Re: [Spi-private] Re: Josh Berkus's platform on political activity, was: money handling

From: Ian Jackson <ijackson(at)chiark(dot)greenend(dot)org(dot)uk>
To: spi-general(at)lists(dot)spi-inc(dot)org
Subject: Re: [Spi-private] Re: Josh Berkus's platform on political activity, was: money handling
Date: 2006-07-18 17:23:56
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I would like to point out some things that some people (Josh perhaps
included) aren't clear on:

* Most of the money and other assets that SPI legally owns are held
in trust for the corresponding Associated Projects. See the
Framework for Associated Projects [1]. The terms of the trust are
the Framework itself and any other agreements between the project's
representatives and SPI.


This means that SPI is legally obliged to use these assets as
directed by each Project, provided of course that that doesn't
conflict with SPI's own need to use its assents only for the
furtherance of its charitable purposes (this is spelled out in the

This means that SPI is not able to arbitrarily freeze the funds
allocated for particular projects. Of course SPI might refuse to
spend these funds in ways that SPI considers are inconsistent with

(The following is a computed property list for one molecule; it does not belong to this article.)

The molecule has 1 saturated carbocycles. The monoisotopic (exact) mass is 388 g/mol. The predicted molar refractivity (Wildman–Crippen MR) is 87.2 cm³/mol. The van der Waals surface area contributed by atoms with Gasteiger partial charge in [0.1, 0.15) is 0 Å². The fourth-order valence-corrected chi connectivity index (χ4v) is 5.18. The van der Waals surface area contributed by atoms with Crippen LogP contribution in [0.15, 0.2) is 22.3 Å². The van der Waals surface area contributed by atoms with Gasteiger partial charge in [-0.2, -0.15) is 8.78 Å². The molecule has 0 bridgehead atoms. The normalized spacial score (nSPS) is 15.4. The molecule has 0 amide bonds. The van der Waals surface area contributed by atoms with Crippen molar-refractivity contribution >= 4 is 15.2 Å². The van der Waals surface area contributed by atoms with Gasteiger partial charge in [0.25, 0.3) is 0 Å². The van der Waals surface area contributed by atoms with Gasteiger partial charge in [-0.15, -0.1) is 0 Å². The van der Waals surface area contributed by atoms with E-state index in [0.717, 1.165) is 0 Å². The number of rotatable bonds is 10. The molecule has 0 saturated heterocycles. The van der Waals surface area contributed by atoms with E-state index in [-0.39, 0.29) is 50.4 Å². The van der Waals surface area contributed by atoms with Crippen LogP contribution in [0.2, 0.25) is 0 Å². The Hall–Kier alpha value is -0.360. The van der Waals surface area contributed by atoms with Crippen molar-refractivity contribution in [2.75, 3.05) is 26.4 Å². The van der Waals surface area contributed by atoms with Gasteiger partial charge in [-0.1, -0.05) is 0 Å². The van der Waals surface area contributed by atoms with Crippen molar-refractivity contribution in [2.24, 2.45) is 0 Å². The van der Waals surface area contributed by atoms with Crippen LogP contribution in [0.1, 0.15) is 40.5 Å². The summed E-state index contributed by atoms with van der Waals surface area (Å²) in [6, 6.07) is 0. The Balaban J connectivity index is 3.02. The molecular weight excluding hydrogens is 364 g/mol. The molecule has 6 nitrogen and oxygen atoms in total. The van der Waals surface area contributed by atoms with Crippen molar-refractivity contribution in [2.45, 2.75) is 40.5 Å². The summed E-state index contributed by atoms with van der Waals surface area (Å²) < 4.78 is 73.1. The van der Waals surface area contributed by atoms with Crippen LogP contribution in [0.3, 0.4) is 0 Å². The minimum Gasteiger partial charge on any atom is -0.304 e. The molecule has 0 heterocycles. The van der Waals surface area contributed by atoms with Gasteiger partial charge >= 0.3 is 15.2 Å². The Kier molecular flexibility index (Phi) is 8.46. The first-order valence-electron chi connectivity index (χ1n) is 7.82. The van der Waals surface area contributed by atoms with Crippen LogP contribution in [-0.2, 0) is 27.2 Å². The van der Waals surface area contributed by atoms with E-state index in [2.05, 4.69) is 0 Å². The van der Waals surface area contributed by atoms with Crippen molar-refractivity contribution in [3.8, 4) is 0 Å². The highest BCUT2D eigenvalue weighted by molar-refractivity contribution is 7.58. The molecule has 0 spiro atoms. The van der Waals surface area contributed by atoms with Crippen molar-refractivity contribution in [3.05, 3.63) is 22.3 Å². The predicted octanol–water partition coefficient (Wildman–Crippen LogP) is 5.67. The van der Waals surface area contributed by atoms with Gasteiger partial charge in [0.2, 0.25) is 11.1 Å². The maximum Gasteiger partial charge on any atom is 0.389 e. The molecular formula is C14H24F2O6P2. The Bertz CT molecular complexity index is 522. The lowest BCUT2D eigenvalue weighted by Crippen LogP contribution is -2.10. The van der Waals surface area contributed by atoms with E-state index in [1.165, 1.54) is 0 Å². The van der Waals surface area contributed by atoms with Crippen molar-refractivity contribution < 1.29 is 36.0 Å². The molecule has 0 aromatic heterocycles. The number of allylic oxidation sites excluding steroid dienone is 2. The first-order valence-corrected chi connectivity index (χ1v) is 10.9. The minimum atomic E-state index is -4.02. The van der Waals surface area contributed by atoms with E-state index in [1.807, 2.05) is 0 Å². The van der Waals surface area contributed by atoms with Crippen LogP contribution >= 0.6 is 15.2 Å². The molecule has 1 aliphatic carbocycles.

SPI's goals (as set out in the bylaws) or legal obligations. As
the trustee and as a charity, SPI has to take responsibility for
these kind of decisions.

In principle it would be possible for a disagreement about whether
some use of SPI funds held in trust for a Project conflicted with
SPI's goals to be resolved in court: someone intended by the
project to be a beneficiary could sue SPI for breach of the trust.
Of course we all hope it wouldn't come to that!

(As an aside, this is why the earmarked funds should be reported as
liabilities in SPI's balance sheet.)

* SPI is already officially opposed to software patents. See the
Position and Promises about Intellectual Property [2].

So if a Project wanted to register a patent we would want to be
clear that the intent was for defensive use only, and then once
registered SPI (as the legal owner) would use the patent only
defensively. SPI would refuse to use the patent to generate

I hope that no SPI Associated Project would ask SPI to spend SPI
money earmarked for them on a software patent for revenue
generation. If they did ask that we would find ourselves in
serious dispute with them.

On the other hand, of course, SPI won't spend money earmarked for
Projects on campaigning against software patents unless directed by
the Project (see above). And in general we'd probably want to
consult our lawyer before we used charitable funds for these
purposes, because of the legal restrictions that usually apply to



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